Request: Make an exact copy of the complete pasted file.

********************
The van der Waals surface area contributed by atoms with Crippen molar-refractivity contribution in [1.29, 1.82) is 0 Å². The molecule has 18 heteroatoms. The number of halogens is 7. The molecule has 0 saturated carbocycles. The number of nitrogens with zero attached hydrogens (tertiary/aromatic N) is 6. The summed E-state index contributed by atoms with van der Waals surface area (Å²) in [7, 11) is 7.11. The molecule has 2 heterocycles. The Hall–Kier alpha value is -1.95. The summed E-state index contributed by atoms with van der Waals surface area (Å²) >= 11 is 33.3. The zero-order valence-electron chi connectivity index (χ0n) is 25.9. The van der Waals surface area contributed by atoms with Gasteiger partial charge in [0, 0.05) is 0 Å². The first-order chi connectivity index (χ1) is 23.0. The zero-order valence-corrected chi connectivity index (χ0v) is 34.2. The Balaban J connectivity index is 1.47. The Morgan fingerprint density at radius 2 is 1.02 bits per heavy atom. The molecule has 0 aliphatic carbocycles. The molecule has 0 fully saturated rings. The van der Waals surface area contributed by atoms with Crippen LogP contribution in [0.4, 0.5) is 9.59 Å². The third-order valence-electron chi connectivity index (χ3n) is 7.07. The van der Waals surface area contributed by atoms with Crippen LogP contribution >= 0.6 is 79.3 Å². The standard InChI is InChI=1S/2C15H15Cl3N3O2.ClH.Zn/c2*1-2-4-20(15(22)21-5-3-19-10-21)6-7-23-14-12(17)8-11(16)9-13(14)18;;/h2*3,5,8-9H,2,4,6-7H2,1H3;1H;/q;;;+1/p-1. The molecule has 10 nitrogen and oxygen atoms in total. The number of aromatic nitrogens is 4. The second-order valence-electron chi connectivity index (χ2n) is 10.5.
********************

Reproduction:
The van der Waals surface area contributed by atoms with Crippen molar-refractivity contribution in [1.29, 1.82) is 0 Å². The molecule has 18 heteroatoms. The number of halogens is 7. The molecule has 0 saturated carbocycles. The number of nitrogens with zero attached hydrogens (tertiary/aromatic N) is 6. The summed E-state index contributed by atoms with van der Waals surface area (Å²) in [7, 11) is 7.11. The molecule has 2 heterocycles. The Hall–Kier alpha value is -1.95. The summed E-state index contributed by atoms with van der Waals surface area (Å²) >= 11 is 33.3. The zero-order valence-electron chi connectivity index (χ0n) is 25.9. The van der Waals surface area contributed by atoms with Gasteiger partial charge in [0, 0.05) is 0 Å². The first-order chi connectivity index (χ1) is 23.0. The zero-order valence-corrected chi connectivity index (χ0v) is 34.2. The Balaban J connectivity index is 1.47. The Morgan fingerprint density at radius 2 is 1.02 bits per heavy atom. The molecule has 0 aliphatic carbocycles. The molecule has 0 fully saturated rings. The van der Waals surface area contributed by atoms with Crippen LogP contribution in [0.4, 0.5) is 9.59 Å². The third-order valence-electron chi connectivity index (χ3n) is 7.07. The van der Waals surface area contributed by atoms with Crippen LogP contribution >= 0.6 is 79.3 Å². The standard InChI is InChI=1S/2C15H15Cl3N3O2.ClH.Zn/c2*1-2-4-20(15(22)21-5-3-19-10-21)6-7-23-14-12(17)8-11(16)9-13(14)18;;/h2*3,5,8-9H,2,4,6-7H2,1H3;1H;/q;;;+1/p-1. The molecule has 10 nitrogen and oxygen atoms in total. The number of aromatic nitrogens is 4. The second-order valence-electron chi connectivity index (χ2n) is 10.5.